- Study protocol
- Open Access
A study protocol for a randomised trial of adjunct computerised memory specificity training (c-MeST) for major depression in youth: targeting cognitive mechanisms to enhance usual care outcomes in mental health settings
Trials volume 21, Article number: 85 (2020)
Youth depression is highly prevalent and is related to impairments in academic, social and behavioural functioning. Evidence-based treatments are available, but many young people do not respond or sufficiently recover with first-line options, and a significant proportion experience relapse. Consequently, there is clear scope to enhance intervention in this critical period of early-onset depression. Memory specificity training (MeST) is a low-intensity intervention for depression that targets reduced specificity when recalling memories of the past, a common cognitive vulnerability in depression. This randomised controlled trial will assess the efficacy of adding a computerised version of MeST (c-MeST) to usual care for youth depression.
Young people aged 15–25 years with a major depressive episode (MDE) will be recruited and randomised to have immediate access to the seven session online c-MeST program in addition to usual care, or to usual care and wait-list for c-MeST. The primary outcomes will be diagnostic status of an MDE and self-reported depressive symptoms assessed at baseline, 1-, 3- and 6-month intervals. Autobiographical memory specificity and other variables thought to contribute to the maintenance of reduced memory specificity and depression will be assessed as mediators of change.
Online provision of c-MeST provides a simple, low-intensity option for targeting a cognitive vulnerability that predicts the persistence of depressive symptoms. If found to be efficacious as an adjunct to usual care for depressed youth, it could be suitable for broader roll-out, as c-MeST is highly accessible and implementation requires only minimal resources due to the online and automated nature of intervention.
Australian New Zealand Clinical Trials Registry, ACTRN12619000234112p. Registered on the 18 February 2019. All items from the WHO Trial Registration Data Set can be found within the protocol.
Depression is a highly prevalent mental health disorder affecting 8–20% of all youth . A further 20 to 50% of adolescents report sub-syndromal, yet clinically significant, levels of depression . Youth depression is related to impairment in several life domains, including academic, social and behavioural functioning . Early-onset depression is associated with more chronicity, higher morbidity, higher rates of recurrence and poorer outcomes compared to other age groups [4,5,6,7]. Likewise, subclinical levels of depression in youth predict more chronic and severe depression over time [8, 9]. Effective intervention is therefore particularly important during this vulnerable period. Although evidence-based treatments are available, approximately 50% do not remit with first-line options , and a significant proportion relapse . Given this, there is clear scope to enhance intervention in this critical period of early-onset depression. This may be achieved through targeting cognitive mechanisms that predict the course of illness.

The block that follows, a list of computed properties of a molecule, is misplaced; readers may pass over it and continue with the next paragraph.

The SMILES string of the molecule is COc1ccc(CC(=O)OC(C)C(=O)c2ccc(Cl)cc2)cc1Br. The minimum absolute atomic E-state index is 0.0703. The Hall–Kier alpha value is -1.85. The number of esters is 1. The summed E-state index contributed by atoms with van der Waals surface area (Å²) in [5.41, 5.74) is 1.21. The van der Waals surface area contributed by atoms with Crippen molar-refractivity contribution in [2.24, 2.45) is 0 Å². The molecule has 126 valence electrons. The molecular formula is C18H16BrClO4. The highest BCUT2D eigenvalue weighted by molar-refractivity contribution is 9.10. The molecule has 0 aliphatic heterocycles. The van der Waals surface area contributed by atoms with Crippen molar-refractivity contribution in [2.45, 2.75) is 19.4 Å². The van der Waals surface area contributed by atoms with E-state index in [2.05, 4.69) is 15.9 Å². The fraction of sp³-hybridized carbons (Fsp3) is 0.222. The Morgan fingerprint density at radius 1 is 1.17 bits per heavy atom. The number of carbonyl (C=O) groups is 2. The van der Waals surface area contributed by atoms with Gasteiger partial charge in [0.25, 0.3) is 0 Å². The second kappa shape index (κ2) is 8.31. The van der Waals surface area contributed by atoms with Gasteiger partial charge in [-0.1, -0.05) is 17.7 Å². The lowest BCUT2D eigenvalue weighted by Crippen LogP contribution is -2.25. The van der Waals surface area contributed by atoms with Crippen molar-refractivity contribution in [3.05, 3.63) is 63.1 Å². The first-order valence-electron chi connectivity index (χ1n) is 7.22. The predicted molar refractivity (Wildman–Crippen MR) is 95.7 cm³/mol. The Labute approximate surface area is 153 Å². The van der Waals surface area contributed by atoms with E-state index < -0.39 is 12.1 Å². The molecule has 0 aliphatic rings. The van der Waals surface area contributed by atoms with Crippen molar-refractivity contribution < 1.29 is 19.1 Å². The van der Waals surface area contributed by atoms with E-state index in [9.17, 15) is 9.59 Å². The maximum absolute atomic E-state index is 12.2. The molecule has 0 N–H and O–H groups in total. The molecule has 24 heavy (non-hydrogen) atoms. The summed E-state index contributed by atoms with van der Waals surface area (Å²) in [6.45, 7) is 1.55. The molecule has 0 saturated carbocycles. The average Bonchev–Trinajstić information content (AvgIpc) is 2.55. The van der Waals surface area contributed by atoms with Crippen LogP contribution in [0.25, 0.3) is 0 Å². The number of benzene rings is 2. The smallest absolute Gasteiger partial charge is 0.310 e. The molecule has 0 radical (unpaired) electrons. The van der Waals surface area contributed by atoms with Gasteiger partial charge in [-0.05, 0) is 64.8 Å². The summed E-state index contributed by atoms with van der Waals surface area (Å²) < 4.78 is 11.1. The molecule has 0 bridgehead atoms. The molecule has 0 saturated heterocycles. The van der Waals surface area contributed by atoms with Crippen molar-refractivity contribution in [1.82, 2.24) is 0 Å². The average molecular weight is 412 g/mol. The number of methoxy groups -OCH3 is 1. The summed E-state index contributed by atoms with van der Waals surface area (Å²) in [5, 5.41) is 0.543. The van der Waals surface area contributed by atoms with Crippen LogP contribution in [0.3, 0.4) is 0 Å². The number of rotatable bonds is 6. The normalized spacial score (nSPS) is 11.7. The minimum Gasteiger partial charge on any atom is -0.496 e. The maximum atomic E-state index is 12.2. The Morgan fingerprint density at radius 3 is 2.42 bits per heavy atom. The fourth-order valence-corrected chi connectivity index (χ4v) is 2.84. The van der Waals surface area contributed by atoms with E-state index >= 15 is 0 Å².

An impaired ability to retrieve specific memories of personally experienced events is a reliable cognitive marker in depression . Depressed adolescents and young adults show impairments recalling contextually rich, specific autobiographical memories (both positive and negative) that occurred within the space of a day. Instead, young people with depression are more likely to retrieve memories of events extending over longer periods of time, categories of repeated events or abstractions of various experiences [12, 13]. This impairment, termed overgeneral memory (OGM) or reduced autobiographical memory specificity (rAMS), is a robust factor in the onset and maintenance of depression . Deficits in memory specificity have been shown to predict response to treatment [15, 16], and the ability to successfully retrieve specific autobiographical accounts of the past has a vital role in healthy psychological functioning in youth . Importantly, OGM is a vulnerability factor that can influence the longer-term course of depression if not addressed [14, 18, 19].
One evidence-based intervention to remediate this cognitive deficit is memory specificity training (MeST) . MeST involves sustained practice in producing specific autobiographical memories in response to emotional cue words. Feedback is given on whether these responses are specific or not, and participants are prompted to recall detailed and elaborated memories. MeST has been shown to lead to significant improvements in the retrieval of specific memories that is sustained over time [20,21,22,23]. Crucially, it also produces significant reductions in depressive symptoms in clinical samples [21,22,23,24]. Recently, a computerised format of MeST (c-MeST) has been developed, which provides an easily accessible, low cost option for improving memory specificity [25, 26]. Participants can access c-MeST online, which facilitates repeated practice of retrieving memories over a series of brief modules. Instantaneous, automated feedback is generated to indicate if autobiographical accounts are specific and detailed through a computerised classification algorithm trained using machine learning [25, 27, 28], meaning few resources are needed to implement c-MeST.